Deep Learning: The Brain is Not a Prediction or Hallucination Machine

Deep Learning: The Brain is Not a Prediction or Hallucination Machine

Deep Learning: The Brain is Not a Prediction or Hallucination Machine

The brain is not a prediction machine, it does not make controlled hallucinations, best guesses, neither does predictive coding nor predictive processing explain its function.


Deep learning and computer models may be great in making predictions, but the most advanced artificial intelligence anywhere till date is a good memory system, where inferences are smartly made based on data, but what it means to feel-like or have feelings, a major component of natural intelligence exceeds its capability.

The computer that can win games, predict protein structures, drive itself and much else can do nothing when struck by some object. It does not have actual feelings, which could also have been picked up, to feel-like before the situation. For example — to feel fear, while approaching a situation outside its training data.

How does the brain work is the unanswered question prematurely sought with the computer — an object of restricted capabilities.

To simulate the brain, deep learning would have something resembling thoughts, not data, which would transport across deterministic locations, not layers.


In neuroscience, thought exceeds neuroimaging, which does not display it. In neurotechnology, though little aspects of thoughts are tracked for motor and speech assistance in the cortical areas, the expanse of thought surpasses brain-machine interfaces.

The brain as a thought organ or thought machine is more appropriate than saying the brain is a prediction machine, does controlled hallucinations, makes best guesses or engages with predictive coding and predictive processing.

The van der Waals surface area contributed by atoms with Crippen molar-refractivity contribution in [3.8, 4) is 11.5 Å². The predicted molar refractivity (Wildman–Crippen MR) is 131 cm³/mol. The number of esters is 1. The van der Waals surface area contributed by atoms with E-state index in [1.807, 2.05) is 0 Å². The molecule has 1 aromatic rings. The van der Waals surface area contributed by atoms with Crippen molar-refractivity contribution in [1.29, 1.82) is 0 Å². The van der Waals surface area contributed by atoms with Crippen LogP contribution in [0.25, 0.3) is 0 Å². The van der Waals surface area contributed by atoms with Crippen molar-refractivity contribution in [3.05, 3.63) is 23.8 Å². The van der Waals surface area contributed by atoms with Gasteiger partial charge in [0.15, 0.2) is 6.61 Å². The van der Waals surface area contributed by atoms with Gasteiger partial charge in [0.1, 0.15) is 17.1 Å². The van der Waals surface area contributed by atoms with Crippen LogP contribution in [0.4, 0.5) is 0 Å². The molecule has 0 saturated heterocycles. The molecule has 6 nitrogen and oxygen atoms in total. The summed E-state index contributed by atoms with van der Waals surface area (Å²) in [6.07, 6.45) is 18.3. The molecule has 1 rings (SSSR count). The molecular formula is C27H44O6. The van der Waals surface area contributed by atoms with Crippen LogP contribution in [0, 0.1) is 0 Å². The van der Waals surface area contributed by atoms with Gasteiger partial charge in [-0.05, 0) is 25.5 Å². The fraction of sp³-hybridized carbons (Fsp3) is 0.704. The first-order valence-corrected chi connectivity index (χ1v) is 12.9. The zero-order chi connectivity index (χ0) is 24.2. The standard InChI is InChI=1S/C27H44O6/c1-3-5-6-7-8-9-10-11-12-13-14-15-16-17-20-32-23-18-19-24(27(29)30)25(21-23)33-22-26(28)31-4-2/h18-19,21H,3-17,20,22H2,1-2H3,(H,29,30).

How thought works is the basis of how the brain works. Neural correlates are abundant in activities, but chemical and electrical impulses build for an individual how to experience the world.

The build of the brain are thoughts — and by extension, memory. It is how thought transports across the brain that determines what to feel-like, then what to actually feel, before reactions.

For an object to cause panic, the sensory input has to get to the thalamus, or olfactory bulb for smell, then be processed before relay to the cerebral cortex for interpretation.

Sensory processing can be theorized to be into a uniform quantity which is thought or a form of thought. It is what gets relayed for interpretation. So the version, representation, construct or equivalent of stimuli — internal or external — emerges as a uniform unit [thought] after sensory processing. It is in this form that relay is made for interpretation.

Interpretation is postulated to be knowing, feeling and reaction.

Knowing is the memory, where theoretically, there are stores in the smallest of units, for the most unique information on anything, with groups bearing similarities.

Memory stores thought or a form of thought—which emerges after sensory processing. During interactions, stores are constantly transporting to groups, to determine what to remember at the moment, what to feel-like [picked up from prior feelings], what to understand and so on. It is after thoughts leave the store, that it proceeds to the destination for feeling effects before reaction.

During conversations or interactions, everything is a sensory input that gets processed before going to the memory store-group for understanding. The store-group interaction gives what it means to move on quickly as interaction advances, it could give one of the meanings from a group, quickly, in what some people call controlled hallucination or prediction or guess, but the memory does not give what is uncorrelated with the input, grouped previously.

Thought is what goes from place to place. Memory store-group determines what to know. Neurons build them as the dominant language or currency of the brain, which is the same thing used to experience the world.

It is not some guesses, prediction, or hallucination or Bayesian brain. Those labels play no role in how to understand what addiction does — for thought and memory, regardless of synaptic exocytosis, neither do the labels ensure any progress for biopsychosocial mechanism of mental health.

Even in consciousness — across states, thought or its form [is being] and memory [is to know].

It is possible to cling to prediction, but those seeking to make progress in how the brain works may look away from it.

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Stephen David

Research in Theoretical Neuroscience
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